100 years of hispanic history of Lorain

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LORAIN, Ohio (WJW) – The town of Lorain was once the center of Hispanic culture in our region. Now there is a new effort to preserve this story and share it with the younger generations.

Eileen Torres has fond memories of Vine Avenue, established as a result of discrimination and anchored by the steel mill.

“When I was growing up it was a center of activity,” Torres said. “The Mexican community started out as the predominant community. My grandfather came here in 1921 from Mexico, recruited to work at the steel plant.

The Lorain Historical Society is trying to tell the story of Torres’ grandfather and thousands of other Latinos in a new exhibit, “Celebrating 100 Years: Latino History in Lorain”.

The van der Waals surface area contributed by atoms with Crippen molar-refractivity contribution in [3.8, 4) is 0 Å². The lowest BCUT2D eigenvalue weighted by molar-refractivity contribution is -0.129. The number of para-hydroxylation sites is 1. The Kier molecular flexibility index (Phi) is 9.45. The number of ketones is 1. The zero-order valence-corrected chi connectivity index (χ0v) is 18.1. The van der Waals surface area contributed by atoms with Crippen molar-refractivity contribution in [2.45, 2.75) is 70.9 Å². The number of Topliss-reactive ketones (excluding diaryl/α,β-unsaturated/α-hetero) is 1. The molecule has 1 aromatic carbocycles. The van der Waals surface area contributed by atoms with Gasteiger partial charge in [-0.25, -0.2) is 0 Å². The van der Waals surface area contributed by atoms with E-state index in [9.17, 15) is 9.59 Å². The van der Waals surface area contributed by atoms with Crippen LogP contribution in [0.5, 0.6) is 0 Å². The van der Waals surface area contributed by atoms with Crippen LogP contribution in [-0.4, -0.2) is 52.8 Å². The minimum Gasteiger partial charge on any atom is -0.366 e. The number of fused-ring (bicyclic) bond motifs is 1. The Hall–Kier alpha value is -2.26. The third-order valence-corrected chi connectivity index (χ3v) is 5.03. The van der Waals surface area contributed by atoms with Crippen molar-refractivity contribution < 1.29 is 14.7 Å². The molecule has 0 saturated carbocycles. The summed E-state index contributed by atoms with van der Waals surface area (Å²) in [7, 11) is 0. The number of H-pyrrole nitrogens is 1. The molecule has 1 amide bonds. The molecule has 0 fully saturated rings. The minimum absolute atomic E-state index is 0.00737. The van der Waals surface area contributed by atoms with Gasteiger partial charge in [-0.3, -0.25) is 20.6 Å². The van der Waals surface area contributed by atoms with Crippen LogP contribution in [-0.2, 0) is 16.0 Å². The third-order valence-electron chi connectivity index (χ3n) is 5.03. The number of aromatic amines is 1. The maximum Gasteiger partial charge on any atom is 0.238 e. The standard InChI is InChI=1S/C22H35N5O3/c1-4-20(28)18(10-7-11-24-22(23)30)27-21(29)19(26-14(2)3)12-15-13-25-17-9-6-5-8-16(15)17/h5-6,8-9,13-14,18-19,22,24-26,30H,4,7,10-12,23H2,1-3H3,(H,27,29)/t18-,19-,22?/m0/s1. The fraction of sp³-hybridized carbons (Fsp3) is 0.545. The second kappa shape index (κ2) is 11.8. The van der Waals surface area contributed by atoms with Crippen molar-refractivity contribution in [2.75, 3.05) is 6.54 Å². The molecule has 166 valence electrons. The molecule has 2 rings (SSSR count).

“The Latino community was very under-represented in what we had in our collection, in our history,” said Barbara Piscopo, Executive Director. Two years ago, she formed a collaboration with Oberlin College and El Centro, a nonprofit social service agency run by Victor Leandry.

“Our dreams are big. We want to have a place in the future where we can exhibit and display the story, so that’s one of the steps to get there, ”said Leandry.

In 1947, US Steel was looking for workers after World War II. They hired 500 Puerto Rican men and the population only grew.

“We are considered a predominant Puerto Rican community. We make 30% of the city, is Latino and 40% of the school system is Latino, ”Leandry said.


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